There was Ted Leo doing “I Love My Label” by Nick Lowe and joined by Carl Newman, whose New Pornographers were next. (Ted pledging he meant those words very sincerely, acknowledging and conceding that Nick may have been sarcastic in writing that song, despite that meaning he may have been shitting on himself as the founder of Stift, but he and we digress). During the New Pornographers’ wonderful set, armed with both Neko and Destroyer Dan, Carl said that amongst the many things Matador had done for him, top on the list was introducing him to his wife who had worked for the label for eight years. (“I put an end to that of course. I rescued her from that place. On our wedding day I told Gerard and Chris, ‘No wife of mine will work for Matador Records.’”) And then after saying “lots of people thing my lyrics are bullshit,” he revealed that “Challengers” was about meeting his wife. And then the band played it. It was nice. Yo La Tengo changed to words to “Nuclear War” to be a Matador Records staff roll call, working the names of most every employee into song. And if people weren’t working their thanks to Matador’s Gerard and Chris in song, they were doing so in words. The label was thanked a lot this weekend, and deservedly so.

While these two Best Show champs were all over the place this weekend, it was their time MCing the last night that was most memorable. Scharpling playing the part of “Tom” while Jon played the part of Philly Boy Roy (with some Tastycake baseball), Gene Simmons pedaling a new joke book (“Why did Peter Criss cross the road? Because I told him to, I’m Gene Simmons.”), and most excellently, a Williamsburg hipster who traveled across country only to spend his entire weekend on his phone tweeting. I didn’t tweet about that bit. But you can watch it below.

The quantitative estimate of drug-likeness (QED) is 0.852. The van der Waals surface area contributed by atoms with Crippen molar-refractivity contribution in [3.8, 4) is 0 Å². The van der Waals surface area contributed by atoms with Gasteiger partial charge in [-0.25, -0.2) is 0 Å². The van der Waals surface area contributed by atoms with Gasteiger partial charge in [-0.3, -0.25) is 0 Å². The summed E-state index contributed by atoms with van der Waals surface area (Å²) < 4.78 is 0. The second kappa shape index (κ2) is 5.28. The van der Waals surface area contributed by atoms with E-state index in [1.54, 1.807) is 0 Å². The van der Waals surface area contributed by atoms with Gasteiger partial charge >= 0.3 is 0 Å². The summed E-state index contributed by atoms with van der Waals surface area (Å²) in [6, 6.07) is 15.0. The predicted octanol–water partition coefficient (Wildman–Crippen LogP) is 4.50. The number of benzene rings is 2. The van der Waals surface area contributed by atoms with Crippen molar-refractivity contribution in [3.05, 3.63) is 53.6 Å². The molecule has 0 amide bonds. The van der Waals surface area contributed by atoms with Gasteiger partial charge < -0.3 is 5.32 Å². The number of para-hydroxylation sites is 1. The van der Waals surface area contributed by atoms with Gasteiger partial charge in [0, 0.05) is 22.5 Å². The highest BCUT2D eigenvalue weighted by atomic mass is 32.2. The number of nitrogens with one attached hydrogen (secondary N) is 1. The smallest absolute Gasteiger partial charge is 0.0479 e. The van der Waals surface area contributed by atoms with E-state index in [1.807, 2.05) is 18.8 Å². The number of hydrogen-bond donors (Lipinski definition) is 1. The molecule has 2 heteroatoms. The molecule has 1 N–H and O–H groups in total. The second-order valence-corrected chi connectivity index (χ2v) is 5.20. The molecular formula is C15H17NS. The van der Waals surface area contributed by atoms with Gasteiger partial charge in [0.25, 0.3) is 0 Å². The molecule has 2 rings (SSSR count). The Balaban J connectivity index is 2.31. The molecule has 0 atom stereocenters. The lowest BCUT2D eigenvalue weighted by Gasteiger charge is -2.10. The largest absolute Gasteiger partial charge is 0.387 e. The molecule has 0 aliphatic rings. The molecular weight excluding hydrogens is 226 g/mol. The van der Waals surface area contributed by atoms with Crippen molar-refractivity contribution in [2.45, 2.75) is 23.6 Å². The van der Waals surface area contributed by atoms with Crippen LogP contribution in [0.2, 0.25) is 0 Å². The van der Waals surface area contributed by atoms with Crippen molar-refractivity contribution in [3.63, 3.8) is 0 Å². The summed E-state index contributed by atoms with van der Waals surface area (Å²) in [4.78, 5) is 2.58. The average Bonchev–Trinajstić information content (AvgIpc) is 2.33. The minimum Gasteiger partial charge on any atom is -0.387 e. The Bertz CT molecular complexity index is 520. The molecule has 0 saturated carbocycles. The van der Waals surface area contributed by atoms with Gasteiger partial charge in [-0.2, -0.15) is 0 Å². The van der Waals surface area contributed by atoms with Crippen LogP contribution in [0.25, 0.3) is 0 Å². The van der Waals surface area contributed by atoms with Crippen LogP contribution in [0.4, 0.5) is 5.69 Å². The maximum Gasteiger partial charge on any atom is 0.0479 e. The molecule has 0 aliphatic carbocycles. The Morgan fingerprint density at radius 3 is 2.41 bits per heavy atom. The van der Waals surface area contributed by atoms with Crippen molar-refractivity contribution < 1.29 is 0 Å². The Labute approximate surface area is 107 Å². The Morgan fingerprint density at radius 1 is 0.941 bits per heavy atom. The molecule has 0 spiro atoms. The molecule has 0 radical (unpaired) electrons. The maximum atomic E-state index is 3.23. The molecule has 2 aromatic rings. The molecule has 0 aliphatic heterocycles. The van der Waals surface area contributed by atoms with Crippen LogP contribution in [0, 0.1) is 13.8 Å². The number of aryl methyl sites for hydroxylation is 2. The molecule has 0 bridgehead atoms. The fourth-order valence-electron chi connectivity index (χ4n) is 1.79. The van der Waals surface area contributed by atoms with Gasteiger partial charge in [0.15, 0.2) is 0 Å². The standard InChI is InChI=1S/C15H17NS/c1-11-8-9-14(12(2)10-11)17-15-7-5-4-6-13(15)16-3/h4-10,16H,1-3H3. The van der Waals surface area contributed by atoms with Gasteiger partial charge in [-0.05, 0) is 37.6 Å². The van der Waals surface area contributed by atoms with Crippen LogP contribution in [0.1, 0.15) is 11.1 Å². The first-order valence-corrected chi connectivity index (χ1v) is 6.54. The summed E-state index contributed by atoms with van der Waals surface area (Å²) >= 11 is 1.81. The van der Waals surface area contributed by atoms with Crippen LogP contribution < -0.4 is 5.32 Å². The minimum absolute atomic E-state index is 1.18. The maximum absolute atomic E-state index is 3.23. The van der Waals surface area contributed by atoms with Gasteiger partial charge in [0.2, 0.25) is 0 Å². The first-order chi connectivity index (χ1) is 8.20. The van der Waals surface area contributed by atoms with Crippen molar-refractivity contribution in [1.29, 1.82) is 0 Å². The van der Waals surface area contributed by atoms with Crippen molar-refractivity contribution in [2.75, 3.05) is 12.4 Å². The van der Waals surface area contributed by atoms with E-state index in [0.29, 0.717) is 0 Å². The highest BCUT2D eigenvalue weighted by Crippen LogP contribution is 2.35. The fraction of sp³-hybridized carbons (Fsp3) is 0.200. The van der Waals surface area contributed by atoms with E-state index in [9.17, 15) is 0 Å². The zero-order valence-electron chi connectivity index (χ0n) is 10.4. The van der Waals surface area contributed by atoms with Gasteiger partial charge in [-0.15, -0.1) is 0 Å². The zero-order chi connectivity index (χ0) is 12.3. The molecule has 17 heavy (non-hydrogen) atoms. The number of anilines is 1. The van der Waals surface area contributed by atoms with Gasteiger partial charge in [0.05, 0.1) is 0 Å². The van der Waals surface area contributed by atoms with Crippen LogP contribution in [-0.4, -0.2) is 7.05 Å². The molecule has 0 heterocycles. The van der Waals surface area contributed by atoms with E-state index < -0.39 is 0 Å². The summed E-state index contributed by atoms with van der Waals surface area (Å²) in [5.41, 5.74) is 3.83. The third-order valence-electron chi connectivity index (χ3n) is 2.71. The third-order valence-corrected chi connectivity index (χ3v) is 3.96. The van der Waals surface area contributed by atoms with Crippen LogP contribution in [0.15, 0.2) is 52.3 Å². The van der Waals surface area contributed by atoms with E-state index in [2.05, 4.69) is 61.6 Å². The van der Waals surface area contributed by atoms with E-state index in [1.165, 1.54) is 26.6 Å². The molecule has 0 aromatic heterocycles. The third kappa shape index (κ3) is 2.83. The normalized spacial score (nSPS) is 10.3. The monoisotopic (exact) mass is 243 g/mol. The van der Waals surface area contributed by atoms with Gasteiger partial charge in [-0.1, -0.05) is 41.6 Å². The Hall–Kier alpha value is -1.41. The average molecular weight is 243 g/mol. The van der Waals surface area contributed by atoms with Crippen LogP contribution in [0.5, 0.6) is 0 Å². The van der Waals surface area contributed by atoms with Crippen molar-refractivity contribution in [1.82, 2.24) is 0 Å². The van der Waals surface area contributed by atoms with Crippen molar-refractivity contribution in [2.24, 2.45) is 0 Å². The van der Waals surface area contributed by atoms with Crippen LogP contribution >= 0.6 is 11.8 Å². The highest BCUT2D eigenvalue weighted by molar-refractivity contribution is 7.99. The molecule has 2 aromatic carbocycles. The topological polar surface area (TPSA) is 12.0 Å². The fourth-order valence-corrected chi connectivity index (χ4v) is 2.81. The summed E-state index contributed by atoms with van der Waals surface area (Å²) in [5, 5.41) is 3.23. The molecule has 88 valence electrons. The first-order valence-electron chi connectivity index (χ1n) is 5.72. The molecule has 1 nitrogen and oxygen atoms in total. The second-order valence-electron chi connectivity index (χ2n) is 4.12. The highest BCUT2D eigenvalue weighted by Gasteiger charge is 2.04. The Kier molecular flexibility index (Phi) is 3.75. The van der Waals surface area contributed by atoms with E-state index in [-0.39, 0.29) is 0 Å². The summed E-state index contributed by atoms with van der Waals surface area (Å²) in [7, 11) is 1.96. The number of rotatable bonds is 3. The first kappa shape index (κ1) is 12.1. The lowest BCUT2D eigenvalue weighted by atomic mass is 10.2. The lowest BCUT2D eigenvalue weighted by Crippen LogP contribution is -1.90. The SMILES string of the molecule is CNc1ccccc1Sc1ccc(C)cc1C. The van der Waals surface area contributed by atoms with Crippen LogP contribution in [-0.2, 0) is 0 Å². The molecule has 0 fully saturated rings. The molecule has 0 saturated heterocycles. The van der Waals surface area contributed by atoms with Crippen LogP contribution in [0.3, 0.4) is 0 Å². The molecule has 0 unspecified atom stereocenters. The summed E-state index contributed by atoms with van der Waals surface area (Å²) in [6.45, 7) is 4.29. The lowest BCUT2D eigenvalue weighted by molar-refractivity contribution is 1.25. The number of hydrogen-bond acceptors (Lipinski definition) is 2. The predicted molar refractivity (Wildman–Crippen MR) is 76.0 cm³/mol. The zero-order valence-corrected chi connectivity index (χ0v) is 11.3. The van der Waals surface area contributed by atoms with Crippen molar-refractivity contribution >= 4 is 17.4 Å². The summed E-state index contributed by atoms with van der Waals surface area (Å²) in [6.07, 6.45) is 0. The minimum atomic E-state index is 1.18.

There really couldn’t have been a better role for Pavement’s onstage chaos center/primary cheerleader, who was adequately boozed to bring on many of the bands on Saturday. His best segue: Making some unhinged chatter in testament to the horse race Zenyatta, undefeated in 19 races, apply to our next act, Cat Power. That says more about Bob’s mind than any other story from the weekend possibly could, though ask someone who went and they definitely have at least two tales to share personal to them. He was everywhere, and loving it, and why not. He also definitely invited everyone in the show to his Iowa apartment and hotel room, with specificity as to location, and beer.

No Mark Ibold — he’s busy with that other band — meant a Sonic Youth lost in the throes of Thurston’s squall and feedback, incredibly nimble, focusing on older material (nothing from their Matador release The Eternal, not as ironic as it would appear on paper), offering a set of art rock at its apex. An unfair state in which to leave the stage for Pavement, though on this night Pavement wouldn’t need any additional help in seeming strained.

Memorable for mostly the wrong reasons. At times it seemed there were people in the room excited that this was the last show scheduled on Pavement’s reunion tour. Unfortunately, most of them were onstage. Stephen spent some of the set with his back to the band, he and Spiral were terse in exchange, Scott later getting fed up (ostensibly with the sound issues) and spiraling off stage. It wouldn’t be the only time someone would leave stage this weekend over stage sound, but it would be the most analyzed. But that’s always been Pavement, isn’t it. On the edge of being great and lousy, often falling a bit too hard to one end. The fourth show I’ve seen of this reunion tour, one where the band seemed to be enjoying themselves immensely, until this one, because you can never quarantine the past. Memorable in its own way. Thanks for coming back and for coming out, Pavement. It’s been fun.